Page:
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Genji Gloves are an accessory in Final Fantasy XII that improve the wearer's chance of striking combo hits with weapons capable of striking multiple times. Equipping the Genji Gloves increases the chance of combo attacks to [Combo Rate x 1.8]%, meaning it amplifies weapons that natitvely have good combo rates to hit even more often; the weapons with best combo rates are ninja swords, poles, katanas (especially the Masamune/Kumbha) and the Wyrmhero Blade. Certain weapons do not combo, and so it is pointless to equip the Genji Glove with bows, crossbows, guns, hand-bombs, rods and measures. The gloves also boost the wearer's Magick Power slightly.

Genji Gloves are metallic for the purposes of the magnetize debuff present in the Vinuskar battle, but the Genji Gloves are not available until after this boss has been felled.

Obtain[]

Original[]

In the original PlayStation 2 versions, Genji Gloves can only be stolen from Gilgamesh in the first encounter after he switches weapons three times. If the player misses this narrow window, they miss out on the Genji Gloves.

Zodiac[]

In the updated Zodiac versions, the Genji Gloves are still stolen from Gilgamesh during the first encounter after he switches weapons three times. They can additionally be stolen from Judge Bergan (10%) in Trial Mode Stage 100, but unlike with the battles on the other stages, spoils from Stage 100 cannot be brought to a main game save, and the player can only use the Genji Gloves in this particular encounter if they steal them from Bergan.

The gloves are now also available from the Hunt Club sidequest on Phon Coast, so the player can get two pairs. After giving 5 Rare Game trophies to Atak and Blok each, and 15 to Stok, the Genji Gloves can be bought from the Shifty-Eyed Merchant's store for 447,000 gil.

Use[]

Genji Gloves are one of the top tier accessories in the game, increasing the wearer's damage output substantially by allowing for frequent hit-combos. The chance still depends on the weapon's native combo chance, and the wearer's HP; the lower the health, the longer the combo. This is even more potent in the Zodiac versions where the damage is no longer capped at 9999. Genji Gloves is most useful on a character in a DPS role, who is possibly also buffed with Berserk, Bravery and Haste. The bonus is especially useful in long battles, such as against the superboss Yiazmat, although in that battle the Yagyu Darkblade with Germinas Boots and Dark-boosting armor can be even better.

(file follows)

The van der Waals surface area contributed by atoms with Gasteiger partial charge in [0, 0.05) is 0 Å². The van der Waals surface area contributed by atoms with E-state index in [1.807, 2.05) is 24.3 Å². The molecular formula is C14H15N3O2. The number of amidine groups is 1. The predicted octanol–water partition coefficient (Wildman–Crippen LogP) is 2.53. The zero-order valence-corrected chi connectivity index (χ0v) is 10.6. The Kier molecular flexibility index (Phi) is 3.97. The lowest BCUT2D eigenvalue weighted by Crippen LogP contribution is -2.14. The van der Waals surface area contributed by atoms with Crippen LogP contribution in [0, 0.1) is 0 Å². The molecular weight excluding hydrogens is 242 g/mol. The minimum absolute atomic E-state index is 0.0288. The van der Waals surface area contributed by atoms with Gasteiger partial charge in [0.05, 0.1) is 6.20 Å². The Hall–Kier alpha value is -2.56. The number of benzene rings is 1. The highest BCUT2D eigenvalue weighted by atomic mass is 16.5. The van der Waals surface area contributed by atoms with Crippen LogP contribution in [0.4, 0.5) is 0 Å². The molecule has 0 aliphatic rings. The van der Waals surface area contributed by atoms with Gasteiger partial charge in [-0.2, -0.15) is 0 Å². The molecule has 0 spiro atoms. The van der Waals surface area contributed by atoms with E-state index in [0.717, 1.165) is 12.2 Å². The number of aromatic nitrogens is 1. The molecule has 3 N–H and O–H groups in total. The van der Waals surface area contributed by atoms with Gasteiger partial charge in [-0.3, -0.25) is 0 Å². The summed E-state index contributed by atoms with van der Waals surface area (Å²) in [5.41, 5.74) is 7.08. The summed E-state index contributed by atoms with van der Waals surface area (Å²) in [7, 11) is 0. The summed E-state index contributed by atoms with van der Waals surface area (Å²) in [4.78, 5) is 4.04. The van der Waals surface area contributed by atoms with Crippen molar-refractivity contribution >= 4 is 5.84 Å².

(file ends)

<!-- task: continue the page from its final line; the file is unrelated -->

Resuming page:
In the Zodiac versions, only three jobs have the Genji Armor license: Knight, Foebreaker, and Bushi. In The Zodiac Age, every playable character can unlock two License Boards, meaning that other jobs can also use the Genji Gloves by pairing them with the aforementioned jobs. Genji Gloves could be useful on a Monk and Uhlan, for example, for use with poles and spears.

It is worth stealing all of Gilgamesh's unique spoils when the opportunity presents itself as not to miss out on this great accessory. In the Zodiac versions, the player can also get another pair from the Hunt Club and create two good Genji Glove users, as dealing hit combos is often the fastest way to deal damage. The weapons with the highest combo rate are poles, ninja swords, and katanas. The Speed stat is used in combo calculations, but it only varies by three points at level 99.

Etymology[]

Genji equipment is a recurring equipment type in the Final Fantasy series associated with Gilgamesh. The surname of Genji refers to the onyomi reading of the Minamoto Clan. Minamoto was a surname commonly bestowed on the children of the Emperor who were not eligible for the throne. According to history and legend, they were most active in the days of the late Heian era, and were samurai who became known as the fighters of evil and keepers of peace. The time was said to have been fraught with disorder and anarchy. Many future samurai claim lineage from the clan, including Miyamoto Musashi and Tokugawa Ieyasu who were subject of literary discourse from The Tale of Genji, which follows royal figures, to The Tale of the Heike, focusing on the major figures and the events of the Genpei War.

Genji is also a short period in Japanese history, lasting only a single year from 1864–1865.